Chess, Dejan Joveljic says, is all about thinking ahead, being patient and working the board to your advantage. And if you do all that correctly and in concert, you can bend an opponent to your will.
Which explains how Joveljic put the Galaxy in check this winter.
Joveljic is a national master in chess, rating him among the top 1% of players worldwide, while in soccer he has started for Serbia in qualifying for the European Championship. But since joining the Galaxy in the summer of 2021, he has felt like little more than a pawn in the team’s plans, starting fewer than half the games in which he appeared.
That’s not exactly the role he envisioned.
“I am the future of Galaxy,” he said in an infamous TV interview 11 months into his MLS career. “If you ask me if I am happy when I’m on the bench, of course I’m not.”
Yet Joveljic remained patient, thinking two or three moves ahead as the Galaxy played out their gambit. Javier “Chicharito” Hernández, the team’s captain and leading scorer when Joveljic arrived, is gone now. So are Tyler Boyd, last season’s leading scorer with seven goals, and Billy Sharp, who had six.
In fact, of the eight players who have been listed as forwards on the Galaxy roster over the last 2½ years, Joveljic, 24, is the only one remaining. If that was his plan — sacrificing the better part of two years to win the starting job this season — it worked.
Now comes the hard part: proving it was worth it.
“Someone will say [it’s] pressure, someone will say no pressure. But if we have a good team, if I have good, top wingers, Riqui [Puig] behind me. I’m not afraid of anyone,” he said. “It’s not confidence. That’s a fact, OK?”
“To be honest, I never felt like a starter,” he added. “But this season, hopefully I’m going to be that guy.”
Despite his limited playing time, Joveljic scored 19 goals and had nine assists in his first three MLS seasons. This year, with an offense built around him, Joveljic is predicting 15 goals and a playoff berth as a minimum.
So are the Galaxy, who have already spent a franchise-record $10-million transfer fee to pry winger Gabriel Pec away from Brazilian club Vasco da Gama to provide service for Joveljic. And the team is committed to adding another winger, though that addition might now be delayed until the summer transfer window.
“We think we can open up the face of the goal and allow him to be the striker I think he’s capable of being,” said Galaxy coach Greg Vanney, who determined Joveljic had earned the chance after watching him in training over the last three years.
“What we’ve said is, ‘Hey, we’re going to put pieces around you. And now you’ve got to become the goal scorer that we have seen you be. And we need you to do that over 90 minutes on a consistent basis.’”
Vanney really had no other choice. Not only are the Galaxy paying Joveljic more than $651,000 a season through 2025, the team has just one other forward on the roster who has played more than 80 minutes in MLS. That, too, was part of a plan to show confidence in Joveljic and keep him from looking over his shoulder because there really is no Plan B.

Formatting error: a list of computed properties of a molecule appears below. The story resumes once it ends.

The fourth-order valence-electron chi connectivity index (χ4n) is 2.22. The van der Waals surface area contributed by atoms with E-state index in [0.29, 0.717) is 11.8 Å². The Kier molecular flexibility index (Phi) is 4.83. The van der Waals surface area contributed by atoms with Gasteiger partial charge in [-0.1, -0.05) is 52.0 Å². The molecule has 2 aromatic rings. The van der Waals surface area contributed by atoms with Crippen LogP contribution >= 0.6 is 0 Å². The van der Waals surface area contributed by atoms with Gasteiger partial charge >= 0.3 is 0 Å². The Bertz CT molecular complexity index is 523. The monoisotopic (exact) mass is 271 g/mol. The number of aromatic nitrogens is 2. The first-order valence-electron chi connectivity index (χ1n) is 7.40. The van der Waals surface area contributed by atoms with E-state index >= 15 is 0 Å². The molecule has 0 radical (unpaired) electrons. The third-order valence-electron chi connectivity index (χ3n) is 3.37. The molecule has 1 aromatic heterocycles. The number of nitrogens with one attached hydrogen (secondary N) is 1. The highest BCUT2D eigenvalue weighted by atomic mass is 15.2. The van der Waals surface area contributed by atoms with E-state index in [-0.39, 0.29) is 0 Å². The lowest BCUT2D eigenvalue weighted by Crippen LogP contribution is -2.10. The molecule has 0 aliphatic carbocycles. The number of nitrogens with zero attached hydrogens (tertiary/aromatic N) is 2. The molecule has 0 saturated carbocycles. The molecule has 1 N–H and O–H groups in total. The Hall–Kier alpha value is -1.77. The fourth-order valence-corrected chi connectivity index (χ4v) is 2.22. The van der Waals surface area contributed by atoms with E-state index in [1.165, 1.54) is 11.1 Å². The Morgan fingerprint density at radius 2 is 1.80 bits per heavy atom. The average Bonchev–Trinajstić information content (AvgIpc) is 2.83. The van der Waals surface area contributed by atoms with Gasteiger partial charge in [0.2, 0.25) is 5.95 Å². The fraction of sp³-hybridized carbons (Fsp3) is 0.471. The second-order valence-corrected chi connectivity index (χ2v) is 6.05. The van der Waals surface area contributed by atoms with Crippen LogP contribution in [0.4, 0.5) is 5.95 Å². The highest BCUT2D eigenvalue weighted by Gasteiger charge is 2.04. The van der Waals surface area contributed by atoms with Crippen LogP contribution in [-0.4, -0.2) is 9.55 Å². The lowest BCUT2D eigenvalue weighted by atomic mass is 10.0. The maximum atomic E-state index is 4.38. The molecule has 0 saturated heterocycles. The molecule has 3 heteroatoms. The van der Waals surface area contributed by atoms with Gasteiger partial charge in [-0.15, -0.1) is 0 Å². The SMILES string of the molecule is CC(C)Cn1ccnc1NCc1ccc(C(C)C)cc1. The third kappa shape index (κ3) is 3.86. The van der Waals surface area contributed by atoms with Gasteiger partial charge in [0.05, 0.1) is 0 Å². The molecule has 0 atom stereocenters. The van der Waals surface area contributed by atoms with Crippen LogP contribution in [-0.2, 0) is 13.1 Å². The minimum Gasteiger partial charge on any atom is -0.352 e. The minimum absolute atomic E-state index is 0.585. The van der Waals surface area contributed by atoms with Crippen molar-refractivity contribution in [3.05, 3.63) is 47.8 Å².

Now it’s up to him to prove that confidence has been well-placed and that he truly is the future of the Galaxy.
“He knows he needs to step in and be effective. It’s important for him as still a developing goal scorer to understand what those things are for him to be effective,” Vanney said. “But he should feel like this is a real opportunity for him to take the reins and to try to be that guy.”
It wouldn’t be the first time Joveljic has proven himself to others. Although he started playing chess with his father and grandfather at age 5, he said he really didn’t focus on the game until being overcome by boredom during the COVID-19 lockdown.
Working with international master Miodrag Perunovic, coach of Serbia’s reigning European championship chess team, and playing online, Joveljic quickly improved, eventually ranking among the top 7,500 players in the world. As a result, he quickly outclassed teammates Jonathan Bond and Uri Rosell, the Galaxy’s other chess aficionados last season.
“This is no chance,” he said. “It’s like I play against some guys golf. I don’t know how to play golf. It’s the same when I play chess against them.”
Instead, he’ll play online or, when the Galaxy have an open Sunday, go to Santa Monica where the Santa Monica Chess Club offers open play.
“Most people don’t know how stressful chess is,” he said. “It’s very hard to play chess. And physically, you have to be prepared. Imagine sit[ting] for four or five hours to play one game and after five hours of playing you make one mistake and you’re completely crushed. So it’s not easy.”
Yet that fits Joveljic’s personality. A perfectionist, he cringes — and often corrects — when people mispronounce his name (for the record, it’s day-YAHN YO-vul-ITCH). And he rarely opens up in interviews, offering nothing more than short, colorless answers, partly because he’s afraid of making a mistake in English, one of three languages he speaks.
It also fits his intelligence and intolerance of boredom. Before advancing his chess game while idled during COVID, he learned how to solve a Rubik’s Cube in less than 40 seconds while battling mononucleosis as a teenager.
Joveljic also has a playful side though. Asked whether he and Galaxy teammate Novak Micovic ever talk about people right in front of them in Serbian, he declines to answer.
Then he breaks into a wide smile.
“Every day,” he says with a laugh.
Joveljic has played just once this preseason because of a hip injury, which is concerning since the Galaxy’s MLS opener with Inter Miami is less than two weeks away. Then again, given his penchant for filling down time with something productive, maybe the injury will allow him to master the violin or study theoretical physics.
However, nothing will ever replace soccer, he promises.
“This is my hobby, chess,” Joveljic said. “But nothing can compare with scoring goals. That’s the best feeling.”